• The building blocks provided by the OER movement, along with e-Science and e-Humanities and the resources of the Web 2.0, are creating the conditions for the emergence of new kinds of open participatory learning ecosystems23 that will support active, passion-based learning: Learning 2.0.
  • As a graduate student at UC-Berkeley in the late 1970s, Treisman worked on the poor performance of African-Americans and Latinos in undergraduate calculus classes. He discovered the problem was not these students’ lack of motivation or inadequate preparation but rather their approach to studying. In contrast to Asian students, who, Treisman found, naturally formed “academic communities” in which they studied and learned together, African-Americans tended to separate their academic and social lives and studied completely on their own. Treisman developed a program that engaged these students in workshop-style study groups in which they collaborated on solving particularly challenging calculus problems. The program was so successful that it was adopted by many other colleges. See Uri Treisman, “Studying Students Studying Calculus: A Look at the Lives of Minority Mathematics Students in College,” College Mathematics Journal, vol. 23, no. 5 (November 1992), pp. 362–72, http://math.sfsu.edu/hsu/workshops/treisman.html.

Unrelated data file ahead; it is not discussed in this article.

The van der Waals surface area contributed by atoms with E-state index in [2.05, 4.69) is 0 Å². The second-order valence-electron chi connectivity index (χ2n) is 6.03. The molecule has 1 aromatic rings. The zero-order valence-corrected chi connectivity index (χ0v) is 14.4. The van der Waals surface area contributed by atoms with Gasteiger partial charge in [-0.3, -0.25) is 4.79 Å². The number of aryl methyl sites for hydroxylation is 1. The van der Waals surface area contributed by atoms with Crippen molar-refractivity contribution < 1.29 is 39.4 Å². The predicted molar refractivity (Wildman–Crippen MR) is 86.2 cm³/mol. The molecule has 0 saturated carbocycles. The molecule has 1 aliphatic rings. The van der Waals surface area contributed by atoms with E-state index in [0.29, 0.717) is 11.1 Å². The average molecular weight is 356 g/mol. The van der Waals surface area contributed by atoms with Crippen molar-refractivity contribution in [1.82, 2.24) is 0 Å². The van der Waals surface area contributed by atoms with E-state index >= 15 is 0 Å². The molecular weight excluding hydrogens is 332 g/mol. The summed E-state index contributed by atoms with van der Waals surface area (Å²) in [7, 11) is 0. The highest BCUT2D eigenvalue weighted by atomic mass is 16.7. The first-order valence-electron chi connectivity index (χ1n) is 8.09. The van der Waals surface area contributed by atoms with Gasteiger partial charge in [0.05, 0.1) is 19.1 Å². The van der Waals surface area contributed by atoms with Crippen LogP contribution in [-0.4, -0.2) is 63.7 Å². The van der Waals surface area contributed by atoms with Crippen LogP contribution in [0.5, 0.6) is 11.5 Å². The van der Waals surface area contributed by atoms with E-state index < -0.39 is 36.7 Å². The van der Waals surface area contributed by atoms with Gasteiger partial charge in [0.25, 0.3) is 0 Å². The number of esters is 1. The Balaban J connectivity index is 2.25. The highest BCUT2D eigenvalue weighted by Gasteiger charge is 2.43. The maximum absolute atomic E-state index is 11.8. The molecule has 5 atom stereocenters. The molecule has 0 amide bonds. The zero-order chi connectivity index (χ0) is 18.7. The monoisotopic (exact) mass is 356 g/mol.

• In the early 1970s, Stanford University Professor James Gibbons developed a similar technique, which he called Tutored Videotape Instruction (TVI). Like DSH, TVI was based on showing recorded classroom lectures to groups of students, accompanied by a “tutor” whose job was to stop the tape periodically and ask questions. Evaluations of TVI showed that students’ learning from TVI was as good as or better than in-classroom learning and that the weakest students academically learned more from participating in TVI instruction than from attending lectures in person. See J. F. Gibbons, W. R. Kincheloe, and S. K. Down, “Tutored Video-tape Instruction: A New Use of Electronics Media in Education,” Science, vol. 195 (1977), pp. 1136–49.